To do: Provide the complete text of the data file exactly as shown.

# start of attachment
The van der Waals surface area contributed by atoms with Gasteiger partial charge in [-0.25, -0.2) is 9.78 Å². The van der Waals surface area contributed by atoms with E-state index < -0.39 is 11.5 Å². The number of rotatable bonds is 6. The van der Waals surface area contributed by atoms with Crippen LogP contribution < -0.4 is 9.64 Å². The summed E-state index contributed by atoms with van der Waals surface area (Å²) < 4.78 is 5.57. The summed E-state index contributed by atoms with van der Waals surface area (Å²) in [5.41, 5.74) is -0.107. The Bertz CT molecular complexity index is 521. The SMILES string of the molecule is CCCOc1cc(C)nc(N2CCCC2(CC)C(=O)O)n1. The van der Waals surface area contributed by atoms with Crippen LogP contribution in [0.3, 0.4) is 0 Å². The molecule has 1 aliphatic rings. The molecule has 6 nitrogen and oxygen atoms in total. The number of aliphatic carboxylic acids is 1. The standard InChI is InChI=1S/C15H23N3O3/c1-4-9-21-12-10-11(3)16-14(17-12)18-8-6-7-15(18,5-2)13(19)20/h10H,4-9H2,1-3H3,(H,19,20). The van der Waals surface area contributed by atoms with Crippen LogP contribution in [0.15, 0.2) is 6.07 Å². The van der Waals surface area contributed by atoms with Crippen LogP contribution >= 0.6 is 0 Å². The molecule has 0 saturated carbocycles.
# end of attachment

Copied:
The van der Waals surface area contributed by atoms with Gasteiger partial charge in [-0.25, -0.2) is 9.78 Å². The van der Waals surface area contributed by atoms with E-state index < -0.39 is 11.5 Å². The number of rotatable bonds is 6. The van der Waals surface area contributed by atoms with Crippen LogP contribution < -0.4 is 9.64 Å². The summed E-state index contributed by atoms with van der Waals surface area (Å²) < 4.78 is 5.57. The summed E-state index contributed by atoms with van der Waals surface area (Å²) in [5.41, 5.74) is -0.107. The Bertz CT molecular complexity index is 521. The SMILES string of the molecule is CCCOc1cc(C)nc(N2CCCC2(CC)C(=O)O)n1. The van der Waals surface area contributed by atoms with Crippen LogP contribution in [0.3, 0.4) is 0 Å². The molecule has 1 aliphatic rings. The molecule has 6 nitrogen and oxygen atoms in total. The number of aliphatic carboxylic acids is 1. The standard InChI is InChI=1S/C15H23N3O3/c1-4-9-21-12-10-11(3)16-14(17-12)18-8-6-7-15(18,5-2)13(19)20/h10H,4-9H2,1-3H3,(H,19,20). The van der Waals surface area contributed by atoms with Crippen LogP contribution in [0.15, 0.2) is 6.07 Å². The van der Waals surface area contributed by atoms with Crippen LogP contribution >= 0.6 is 0 Å². The molecule has 0 saturated carbocycles.